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Defendant’s switch to cash payment meant something was ‘fishy’ witness tells court

A construction boss told a jury he thought “something fishy” was going on when alleged Government fraudster Kyril Burrows wanted to pay him in cash for work at his home.

Throughout this week, Mr Burrows’ Supreme Court trial has seen paperwork showing how John White’s company, J&M Construction, was allegedly paid with public money after doing work at Mr Burrows’ private home in Turkey Hill, St George’s.

The Government cheque stubs relating to the invoices Mr White submitted to Works and Engineering for the Turkey Hill project listed the payments as being made for work at various Government buildings including schools and post offices. Mr White has told the jury he never did work at those buildings.

He told the trial last Friday how he was hired by Works and Engineering boss Mr Burrows to build the three-storey property at Turkey Hill, which featured a swimming pool and a basement car park. Mr Burrows allegedly told Mr White it would be a Government office and arranged for Mr White’s company to be paid taxpayers’ dollars to renovate it.

The court has previously heard that the home in fact belonged to Mr Burrows and his wife Delcina Bean-Burrows. The prosecution alleges Mr Burrows stole up to $500,000 Government cash to pay for its luxurious upgrade.

Mr White, 36, said Mr Burrows instructed him to keep all his invoices under $3,000.

As an example, he said, instead of submitting a single invoice of $30,000, he was required to submit ten or 15 invoices of $2,800 or $2,900 each.

The prosecution has previously told the jury Mr Burrows was authorised to spend no more than $3,000 on Government projects.

On Thursday, Mr White told the jury Mr Burrows stopped paying him for work at Turkey Hill in June 2006 so he pulled his workmen off the job.

“I just stopped work,” he said, explaining he was owed approximately $70,000 by Mr Burrows.

He said he rang him when the payments stopped but got no answer. He said he considered court action over the money owed but then decided against it.

He explained he felt the legal action would have to be against Government, “because I’m working for the Government” and that that would be a long and expensive process.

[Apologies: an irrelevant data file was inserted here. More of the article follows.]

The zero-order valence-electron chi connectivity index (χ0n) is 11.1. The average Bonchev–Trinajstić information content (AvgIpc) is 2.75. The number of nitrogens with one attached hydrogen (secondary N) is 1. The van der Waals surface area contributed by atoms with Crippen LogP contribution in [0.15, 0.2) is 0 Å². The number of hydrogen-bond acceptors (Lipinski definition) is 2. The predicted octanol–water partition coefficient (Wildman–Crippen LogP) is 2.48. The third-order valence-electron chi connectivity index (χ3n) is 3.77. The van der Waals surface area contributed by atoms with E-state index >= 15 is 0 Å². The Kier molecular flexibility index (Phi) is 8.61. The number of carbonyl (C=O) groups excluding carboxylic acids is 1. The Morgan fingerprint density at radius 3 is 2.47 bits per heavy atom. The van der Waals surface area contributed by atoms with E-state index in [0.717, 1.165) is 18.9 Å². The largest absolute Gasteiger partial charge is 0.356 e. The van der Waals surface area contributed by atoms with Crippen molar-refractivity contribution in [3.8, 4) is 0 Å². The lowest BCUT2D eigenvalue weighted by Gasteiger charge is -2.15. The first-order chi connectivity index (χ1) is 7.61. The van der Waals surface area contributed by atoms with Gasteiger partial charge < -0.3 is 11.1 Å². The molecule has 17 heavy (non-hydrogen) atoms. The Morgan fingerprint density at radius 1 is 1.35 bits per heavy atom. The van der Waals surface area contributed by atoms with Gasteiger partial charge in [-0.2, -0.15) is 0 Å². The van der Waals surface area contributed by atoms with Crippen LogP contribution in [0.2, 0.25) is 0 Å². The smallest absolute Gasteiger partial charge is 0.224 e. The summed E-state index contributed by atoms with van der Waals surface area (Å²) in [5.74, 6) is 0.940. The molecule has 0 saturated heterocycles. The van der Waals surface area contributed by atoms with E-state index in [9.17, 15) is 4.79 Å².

Mr White said around a year later, he heard from Mr Burrows who said he would pay him up and asked him to recommence work at Turkey Hill. Mr White went back to the site but said Mr Burrows wanted the payments to be made in cash in future. Mr White told the jury that when he learned that, he again asked his men to stop work.

Explaining why, he said it was because it was a different payment method and he did not see any cheque coming for the money he was still owed.

Asked by prosecutor Kirsty-Ann Kiellor what he thought when the payment method was changed to cash, Mr White replied: “That means something is fishy.”

He said he did not go back to the site, and left construction equipment in the form of an old mixer and a couple of jacks there. According to Mr White, he was never paid the $70,000 owed.

Ms Kiellor concluded her examination of Mr White yesterday morning, and he was due to face cross-examination from Mr Burrows and his wife Delcina Bean-Burrows. The husband and wife, aged 48 and 49 respectively, are accused of defrauding Government of more than $553,000 between them.

They have pleaded not guilty to 35 charges between January 2005 and July 2008, encompassing allegations of cheating, obtaining money transfers by deception, obtaining property by deception, money laundering and false accounting.

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Published March 16, 2012 at 4:58 pm (Updated March 16, 2012 at 4:58 pm)

Defendant’s switch to cash payment meant something was ‘fishy’ witness tells court

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